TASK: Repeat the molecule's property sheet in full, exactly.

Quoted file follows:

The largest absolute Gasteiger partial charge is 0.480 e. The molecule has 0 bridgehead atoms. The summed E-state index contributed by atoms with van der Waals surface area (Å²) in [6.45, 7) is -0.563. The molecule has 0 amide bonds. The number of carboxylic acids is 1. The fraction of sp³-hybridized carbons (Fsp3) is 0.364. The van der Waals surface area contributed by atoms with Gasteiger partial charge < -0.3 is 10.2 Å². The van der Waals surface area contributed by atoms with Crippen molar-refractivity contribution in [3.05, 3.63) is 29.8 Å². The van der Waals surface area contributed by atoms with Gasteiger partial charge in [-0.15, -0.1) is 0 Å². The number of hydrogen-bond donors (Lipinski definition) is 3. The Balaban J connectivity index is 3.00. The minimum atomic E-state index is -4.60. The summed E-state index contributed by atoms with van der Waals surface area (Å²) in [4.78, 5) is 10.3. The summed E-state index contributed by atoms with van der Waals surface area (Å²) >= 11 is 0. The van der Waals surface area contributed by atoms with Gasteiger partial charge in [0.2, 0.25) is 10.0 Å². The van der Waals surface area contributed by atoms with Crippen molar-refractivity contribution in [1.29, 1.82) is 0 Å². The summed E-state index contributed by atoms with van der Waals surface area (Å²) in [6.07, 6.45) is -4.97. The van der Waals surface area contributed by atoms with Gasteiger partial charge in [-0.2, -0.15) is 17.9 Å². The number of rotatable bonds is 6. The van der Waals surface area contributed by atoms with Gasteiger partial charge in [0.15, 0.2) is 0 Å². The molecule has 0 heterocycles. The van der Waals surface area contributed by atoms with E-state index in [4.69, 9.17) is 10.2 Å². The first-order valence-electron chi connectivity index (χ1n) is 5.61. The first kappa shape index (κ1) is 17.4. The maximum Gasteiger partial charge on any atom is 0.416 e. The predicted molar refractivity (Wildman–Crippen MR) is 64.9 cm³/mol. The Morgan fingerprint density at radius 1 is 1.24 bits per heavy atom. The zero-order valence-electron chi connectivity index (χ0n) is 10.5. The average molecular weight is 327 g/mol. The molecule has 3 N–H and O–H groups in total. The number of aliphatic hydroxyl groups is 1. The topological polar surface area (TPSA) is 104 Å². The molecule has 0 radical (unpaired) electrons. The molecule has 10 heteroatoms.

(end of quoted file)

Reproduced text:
The largest absolute Gasteiger partial charge is 0.480 e. The molecule has 0 bridgehead atoms. The summed E-state index contributed by atoms with van der Waals surface area (Å²) in [6.45, 7) is -0.563. The molecule has 0 amide bonds. The number of carboxylic acids is 1. The fraction of sp³-hybridized carbons (Fsp3) is 0.364. The van der Waals surface area contributed by atoms with Gasteiger partial charge < -0.3 is 10.2 Å². The van der Waals surface area contributed by atoms with Crippen molar-refractivity contribution in [3.05, 3.63) is 29.8 Å². The van der Waals surface area contributed by atoms with Gasteiger partial charge in [-0.15, -0.1) is 0 Å². The number of hydrogen-bond donors (Lipinski definition) is 3. The Balaban J connectivity index is 3.00. The minimum atomic E-state index is -4.60. The summed E-state index contributed by atoms with van der Waals surface area (Å²) in [4.78, 5) is 10.3. The summed E-state index contributed by atoms with van der Waals surface area (Å²) >= 11 is 0. The van der Waals surface area contributed by atoms with Gasteiger partial charge in [0.2, 0.25) is 10.0 Å². The van der Waals surface area contributed by atoms with Crippen molar-refractivity contribution in [1.29, 1.82) is 0 Å². The summed E-state index contributed by atoms with van der Waals surface area (Å²) in [6.07, 6.45) is -4.97. The van der Waals surface area contributed by atoms with Gasteiger partial charge in [-0.2, -0.15) is 17.9 Å². The number of rotatable bonds is 6. The van der Waals surface area contributed by atoms with Gasteiger partial charge in [0.15, 0.2) is 0 Å². The molecule has 0 heterocycles. The van der Waals surface area contributed by atoms with E-state index in [4.69, 9.17) is 10.2 Å². The first-order valence-electron chi connectivity index (χ1n) is 5.61. The first kappa shape index (κ1) is 17.4. The maximum Gasteiger partial charge on any atom is 0.416 e. The predicted molar refractivity (Wildman–Crippen MR) is 64.9 cm³/mol. The Morgan fingerprint density at radius 1 is 1.24 bits per heavy atom. The zero-order valence-electron chi connectivity index (χ0n) is 10.5. The average molecular weight is 327 g/mol. The molecule has 3 N–H and O–H groups in total. The number of aliphatic hydroxyl groups is 1. The topological polar surface area (TPSA) is 104 Å². The molecule has 0 radical (unpaired) electrons. The molecule has 10 heteroatoms.